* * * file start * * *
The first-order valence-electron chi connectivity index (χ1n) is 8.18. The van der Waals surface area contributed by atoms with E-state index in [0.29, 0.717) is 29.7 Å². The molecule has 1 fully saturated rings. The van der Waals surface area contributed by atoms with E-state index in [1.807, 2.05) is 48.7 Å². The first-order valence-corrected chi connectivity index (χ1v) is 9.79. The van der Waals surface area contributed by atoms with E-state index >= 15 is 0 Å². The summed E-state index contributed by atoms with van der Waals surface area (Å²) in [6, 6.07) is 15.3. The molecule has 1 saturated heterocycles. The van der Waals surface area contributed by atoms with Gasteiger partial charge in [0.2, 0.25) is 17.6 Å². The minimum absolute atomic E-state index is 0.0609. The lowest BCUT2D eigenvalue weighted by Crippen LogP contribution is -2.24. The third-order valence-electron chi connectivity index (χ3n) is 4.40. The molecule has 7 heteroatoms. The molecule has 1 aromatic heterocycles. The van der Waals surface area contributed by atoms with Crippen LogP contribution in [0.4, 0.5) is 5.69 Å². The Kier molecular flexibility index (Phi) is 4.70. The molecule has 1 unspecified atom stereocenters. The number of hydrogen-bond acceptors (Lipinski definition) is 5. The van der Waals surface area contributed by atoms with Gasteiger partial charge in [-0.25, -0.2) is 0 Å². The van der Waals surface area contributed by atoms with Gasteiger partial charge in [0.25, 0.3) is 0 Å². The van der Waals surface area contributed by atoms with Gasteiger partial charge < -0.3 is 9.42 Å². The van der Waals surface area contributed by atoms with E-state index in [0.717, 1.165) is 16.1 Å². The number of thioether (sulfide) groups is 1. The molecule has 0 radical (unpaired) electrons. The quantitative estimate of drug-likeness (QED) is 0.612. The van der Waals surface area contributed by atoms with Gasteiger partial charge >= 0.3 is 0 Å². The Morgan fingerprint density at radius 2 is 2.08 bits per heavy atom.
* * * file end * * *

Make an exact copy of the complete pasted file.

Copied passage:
The first-order valence-electron chi connectivity index (χ1n) is 8.18. The van der Waals surface area contributed by atoms with E-state index in [0.29, 0.717) is 29.7 Å². The molecule has 1 fully saturated rings. The van der Waals surface area contributed by atoms with E-state index in [1.807, 2.05) is 48.7 Å². The first-order valence-corrected chi connectivity index (χ1v) is 9.79. The van der Waals surface area contributed by atoms with E-state index >= 15 is 0 Å². The summed E-state index contributed by atoms with van der Waals surface area (Å²) in [6, 6.07) is 15.3. The molecule has 1 saturated heterocycles. The van der Waals surface area contributed by atoms with Gasteiger partial charge in [0.2, 0.25) is 17.6 Å². The minimum absolute atomic E-state index is 0.0609. The lowest BCUT2D eigenvalue weighted by Crippen LogP contribution is -2.24. The third-order valence-electron chi connectivity index (χ3n) is 4.40. The molecule has 7 heteroatoms. The molecule has 1 aromatic heterocycles. The van der Waals surface area contributed by atoms with Crippen LogP contribution in [0.4, 0.5) is 5.69 Å². The Kier molecular flexibility index (Phi) is 4.70. The molecule has 1 unspecified atom stereocenters. The number of hydrogen-bond acceptors (Lipinski definition) is 5. The van der Waals surface area contributed by atoms with Gasteiger partial charge in [-0.25, -0.2) is 0 Å². The van der Waals surface area contributed by atoms with Gasteiger partial charge in [0.25, 0.3) is 0 Å². The van der Waals surface area contributed by atoms with Gasteiger partial charge < -0.3 is 9.42 Å². The van der Waals surface area contributed by atoms with E-state index in [0.717, 1.165) is 16.1 Å². The number of thioether (sulfide) groups is 1. The molecule has 0 radical (unpaired) electrons. The quantitative estimate of drug-likeness (QED) is 0.612. The van der Waals surface area contributed by atoms with Gasteiger partial charge >= 0.3 is 0 Å². The Morgan fingerprint density at radius 2 is 2.08 bits per heavy atom.